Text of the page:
The latest trend on the Long Island craft brewing scene may surprise beer drinkers used to taps and bottles. At special microbrewery flash sales known as can releases, the hottest things in cold ones are small batches of brew sold in 16-ounce cans.
Like fans queuing up for the latest “Star Wars” movie, beer lovers are lining up outside microbreweries to snap up the latest limited releases of freshly canned beer, $15 to $20 for a four-pack.
“IPAs are the really big pull,” says Ian O’Connor, 24, of Westbury, who like many local beer enthusiasts follows Twitter, Instagram and Facebook for news of upcoming can releases. He’s also a beer trader, bringing a cooler of 16-ounce cans from other states to swap on the line. “It’s a new style of beer that is extremely popular right now,” says O’Connor, a bartender at The Black Sheep Ale House in Mineola.
THE BIG DRAW
What’s behind the retro container’s revival? Advances in technology have eliminated the metallic “penny” taste beer drinkers once complained about, beer enthusiasts say. In addition, cans keep out light, which can degrade beer in bottles.
“The can locks in all the flavors of the hops because of the way it’s sealed,” says Patrick Benedict, 33, a Coram native who lives in Jackson Heights, Queens, and writes the Benedict Beer Blog, which has 1,300 Instagram followers.
Peter Tripp, 39, owner of Homebrews and Handgrenades brewing supply shop in Baldwin, says the can release trend began about three years ago at a Vermont brewery. It spread to Brooklyn and Queens, and arrived on Long Island about two years ago. The New England style is popular because it’s not as bitter as other IPAs, Tripp says. “If they are done right, they taste like orange juice,” he says.
Many of the 16-ouncers are double and triple IPAs with a relatively high 7 percent to 10 percent alcohol by volume. They “are hazy, unfiltered and opaque in color . . . super hoppy, dank and juicy,” Benedict says. He says that demand is high at breweries such as Sand City in Northport. “Most of the time they [microbreweries] sell their entire stock of IPAs that day or the next day.”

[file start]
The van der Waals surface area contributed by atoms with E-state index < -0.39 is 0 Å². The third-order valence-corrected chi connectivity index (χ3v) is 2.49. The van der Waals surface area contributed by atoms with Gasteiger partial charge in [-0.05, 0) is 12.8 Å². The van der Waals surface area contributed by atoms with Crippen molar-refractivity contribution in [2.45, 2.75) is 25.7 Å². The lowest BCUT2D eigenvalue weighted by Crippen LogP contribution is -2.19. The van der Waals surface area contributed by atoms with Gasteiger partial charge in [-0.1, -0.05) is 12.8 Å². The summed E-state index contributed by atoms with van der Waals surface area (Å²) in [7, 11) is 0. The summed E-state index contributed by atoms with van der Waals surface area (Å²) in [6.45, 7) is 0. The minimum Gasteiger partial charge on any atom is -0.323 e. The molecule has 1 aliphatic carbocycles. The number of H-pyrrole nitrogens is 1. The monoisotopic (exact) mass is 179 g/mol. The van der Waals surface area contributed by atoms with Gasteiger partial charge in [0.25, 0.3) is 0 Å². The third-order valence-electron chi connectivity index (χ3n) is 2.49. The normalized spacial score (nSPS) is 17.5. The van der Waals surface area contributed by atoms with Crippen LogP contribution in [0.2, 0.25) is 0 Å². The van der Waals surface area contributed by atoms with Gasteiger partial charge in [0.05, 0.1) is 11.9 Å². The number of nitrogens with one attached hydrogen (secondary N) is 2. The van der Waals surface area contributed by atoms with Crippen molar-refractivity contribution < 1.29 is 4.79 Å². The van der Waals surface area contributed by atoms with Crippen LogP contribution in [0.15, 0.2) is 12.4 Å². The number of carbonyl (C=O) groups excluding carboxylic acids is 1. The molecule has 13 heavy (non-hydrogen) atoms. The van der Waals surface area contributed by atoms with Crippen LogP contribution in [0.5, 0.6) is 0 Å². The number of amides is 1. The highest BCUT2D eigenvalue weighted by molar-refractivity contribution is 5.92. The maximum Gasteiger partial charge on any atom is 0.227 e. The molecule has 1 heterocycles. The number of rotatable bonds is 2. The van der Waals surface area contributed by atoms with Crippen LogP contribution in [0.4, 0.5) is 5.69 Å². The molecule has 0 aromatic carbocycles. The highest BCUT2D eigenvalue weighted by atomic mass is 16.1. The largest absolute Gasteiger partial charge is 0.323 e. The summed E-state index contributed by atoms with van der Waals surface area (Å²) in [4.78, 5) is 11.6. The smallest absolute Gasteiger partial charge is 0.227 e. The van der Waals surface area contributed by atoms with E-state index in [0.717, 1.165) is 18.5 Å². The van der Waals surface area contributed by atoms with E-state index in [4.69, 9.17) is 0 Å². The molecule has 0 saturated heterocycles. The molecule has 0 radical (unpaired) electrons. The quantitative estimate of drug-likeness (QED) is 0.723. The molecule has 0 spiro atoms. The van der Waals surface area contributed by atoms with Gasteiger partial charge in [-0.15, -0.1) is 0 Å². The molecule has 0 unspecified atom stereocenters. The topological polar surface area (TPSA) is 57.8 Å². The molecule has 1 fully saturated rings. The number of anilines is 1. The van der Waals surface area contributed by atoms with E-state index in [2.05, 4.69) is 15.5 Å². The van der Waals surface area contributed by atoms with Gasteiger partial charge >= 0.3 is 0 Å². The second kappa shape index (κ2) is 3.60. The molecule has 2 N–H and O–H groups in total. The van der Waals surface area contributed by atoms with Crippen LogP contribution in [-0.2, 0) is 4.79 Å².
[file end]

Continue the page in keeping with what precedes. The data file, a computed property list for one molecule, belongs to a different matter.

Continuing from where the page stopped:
IPAs are “definitely the most popular style we make,” says Katie Hoffacker, 25, of Lynbrook, tasting room manager at Barrier Brewing Co. in Oceanside, which hosts its own can releases. Hoffacker also has gone to sales in Brooklyn.
Garvies Point Craft Brewery in Glen Cove will celebrate its first anniversary with its first can release beginning at 10 a.m. Saturday, March 25. For sale will be 50 cases each of Sour Batch (Citra), a sour wheat ale, and a Gold Coast Double IPA.
Garvies Point owner Mark Scoroposki, 29, of Bayville, says his hoppy beers taste best when served cold within a couple of days of canning. “It’s living beer,” he says, “so it’s important to not have them sit on the shelf.”
Ryan Schlotter, an owner of Oyster Bay Brewing, says his can-release customers line up at a mobile canning unit set up inside his tasting room. “A lot of the time we are handing people the stuff right off the canning line.”
Beyond the suds, there’s a social aspect, says Matthew Spitz, 33, who with his wife, Lauri, also 33, owns Moustache Brewing Co. in Riverhead. Some track can releases and review them on a popular app called Untappd.
“With a lot of the enthusiasts who stand in lines, it’s a community,” Spitz says. “They are hanging out and bonding over beer.”